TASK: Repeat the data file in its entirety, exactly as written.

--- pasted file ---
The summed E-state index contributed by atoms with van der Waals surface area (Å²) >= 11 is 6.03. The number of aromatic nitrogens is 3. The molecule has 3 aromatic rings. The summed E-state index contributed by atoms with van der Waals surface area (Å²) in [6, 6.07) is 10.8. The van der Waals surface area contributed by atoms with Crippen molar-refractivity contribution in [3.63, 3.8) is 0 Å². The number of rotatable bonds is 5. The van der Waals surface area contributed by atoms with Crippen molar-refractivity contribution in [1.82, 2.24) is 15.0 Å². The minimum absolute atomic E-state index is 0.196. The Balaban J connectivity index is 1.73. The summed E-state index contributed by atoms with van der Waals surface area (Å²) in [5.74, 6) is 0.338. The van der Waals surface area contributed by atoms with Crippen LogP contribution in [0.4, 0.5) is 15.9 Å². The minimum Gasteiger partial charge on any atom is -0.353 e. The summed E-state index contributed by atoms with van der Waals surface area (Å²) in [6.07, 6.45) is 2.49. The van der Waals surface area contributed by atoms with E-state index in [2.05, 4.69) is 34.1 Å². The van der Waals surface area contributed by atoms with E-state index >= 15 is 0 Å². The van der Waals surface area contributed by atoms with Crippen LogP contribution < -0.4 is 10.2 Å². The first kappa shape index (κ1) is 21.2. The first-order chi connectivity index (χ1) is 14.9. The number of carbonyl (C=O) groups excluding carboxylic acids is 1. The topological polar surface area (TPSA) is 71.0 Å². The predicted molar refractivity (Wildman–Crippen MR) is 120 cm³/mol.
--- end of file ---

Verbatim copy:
The summed E-state index contributed by atoms with van der Waals surface area (Å²) >= 11 is 6.03. The number of aromatic nitrogens is 3. The molecule has 3 aromatic rings. The summed E-state index contributed by atoms with van der Waals surface area (Å²) in [6, 6.07) is 10.8. The van der Waals surface area contributed by atoms with Crippen molar-refractivity contribution in [3.63, 3.8) is 0 Å². The number of rotatable bonds is 5. The van der Waals surface area contributed by atoms with Crippen molar-refractivity contribution in [1.82, 2.24) is 15.0 Å². The minimum absolute atomic E-state index is 0.196. The Balaban J connectivity index is 1.73. The summed E-state index contributed by atoms with van der Waals surface area (Å²) in [5.74, 6) is 0.338. The van der Waals surface area contributed by atoms with Crippen LogP contribution in [0.4, 0.5) is 15.9 Å². The minimum Gasteiger partial charge on any atom is -0.353 e. The summed E-state index contributed by atoms with van der Waals surface area (Å²) in [6.07, 6.45) is 2.49. The van der Waals surface area contributed by atoms with E-state index in [2.05, 4.69) is 34.1 Å². The van der Waals surface area contributed by atoms with E-state index >= 15 is 0 Å². The van der Waals surface area contributed by atoms with Crippen LogP contribution < -0.4 is 10.2 Å². The first kappa shape index (κ1) is 21.2. The first-order chi connectivity index (χ1) is 14.9. The number of carbonyl (C=O) groups excluding carboxylic acids is 1. The topological polar surface area (TPSA) is 71.0 Å². The predicted molar refractivity (Wildman–Crippen MR) is 120 cm³/mol.